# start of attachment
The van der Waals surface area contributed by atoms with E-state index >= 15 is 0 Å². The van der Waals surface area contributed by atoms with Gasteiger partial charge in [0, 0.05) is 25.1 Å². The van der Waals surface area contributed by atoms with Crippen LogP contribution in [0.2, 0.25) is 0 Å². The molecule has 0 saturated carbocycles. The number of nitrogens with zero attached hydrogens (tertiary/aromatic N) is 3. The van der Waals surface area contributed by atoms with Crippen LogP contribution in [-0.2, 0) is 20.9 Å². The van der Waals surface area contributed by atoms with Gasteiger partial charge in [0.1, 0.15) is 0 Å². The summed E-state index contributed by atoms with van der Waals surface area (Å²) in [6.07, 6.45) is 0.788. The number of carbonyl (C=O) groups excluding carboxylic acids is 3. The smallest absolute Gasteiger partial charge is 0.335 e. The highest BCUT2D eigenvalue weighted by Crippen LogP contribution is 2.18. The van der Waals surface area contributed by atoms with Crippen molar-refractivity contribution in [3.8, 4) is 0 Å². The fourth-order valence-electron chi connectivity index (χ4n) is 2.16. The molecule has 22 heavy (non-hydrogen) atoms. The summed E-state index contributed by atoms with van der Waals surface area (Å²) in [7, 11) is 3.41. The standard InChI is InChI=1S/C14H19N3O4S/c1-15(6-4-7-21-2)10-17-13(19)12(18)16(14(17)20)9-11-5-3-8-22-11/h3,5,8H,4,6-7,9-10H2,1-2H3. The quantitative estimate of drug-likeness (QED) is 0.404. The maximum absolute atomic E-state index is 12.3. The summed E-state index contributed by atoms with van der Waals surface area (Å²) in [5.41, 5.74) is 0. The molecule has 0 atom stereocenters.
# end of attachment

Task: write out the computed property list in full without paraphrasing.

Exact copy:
The van der Waals surface area contributed by atoms with E-state index >= 15 is 0 Å². The van der Waals surface area contributed by atoms with Gasteiger partial charge in [0, 0.05) is 25.1 Å². The van der Waals surface area contributed by atoms with Crippen LogP contribution in [0.2, 0.25) is 0 Å². The molecule has 0 saturated carbocycles. The number of nitrogens with zero attached hydrogens (tertiary/aromatic N) is 3. The van der Waals surface area contributed by atoms with Crippen LogP contribution in [-0.2, 0) is 20.9 Å². The van der Waals surface area contributed by atoms with Gasteiger partial charge in [0.1, 0.15) is 0 Å². The summed E-state index contributed by atoms with van der Waals surface area (Å²) in [6.07, 6.45) is 0.788. The number of carbonyl (C=O) groups excluding carboxylic acids is 3. The smallest absolute Gasteiger partial charge is 0.335 e. The highest BCUT2D eigenvalue weighted by Crippen LogP contribution is 2.18. The van der Waals surface area contributed by atoms with Crippen molar-refractivity contribution in [3.8, 4) is 0 Å². The fourth-order valence-electron chi connectivity index (χ4n) is 2.16. The molecule has 22 heavy (non-hydrogen) atoms. The summed E-state index contributed by atoms with van der Waals surface area (Å²) in [7, 11) is 3.41. The standard InChI is InChI=1S/C14H19N3O4S/c1-15(6-4-7-21-2)10-17-13(19)12(18)16(14(17)20)9-11-5-3-8-22-11/h3,5,8H,4,6-7,9-10H2,1-2H3. The quantitative estimate of drug-likeness (QED) is 0.404. The maximum absolute atomic E-state index is 12.3. The summed E-state index contributed by atoms with van der Waals surface area (Å²) in [5.41, 5.74) is 0. The molecule has 0 atom stereocenters.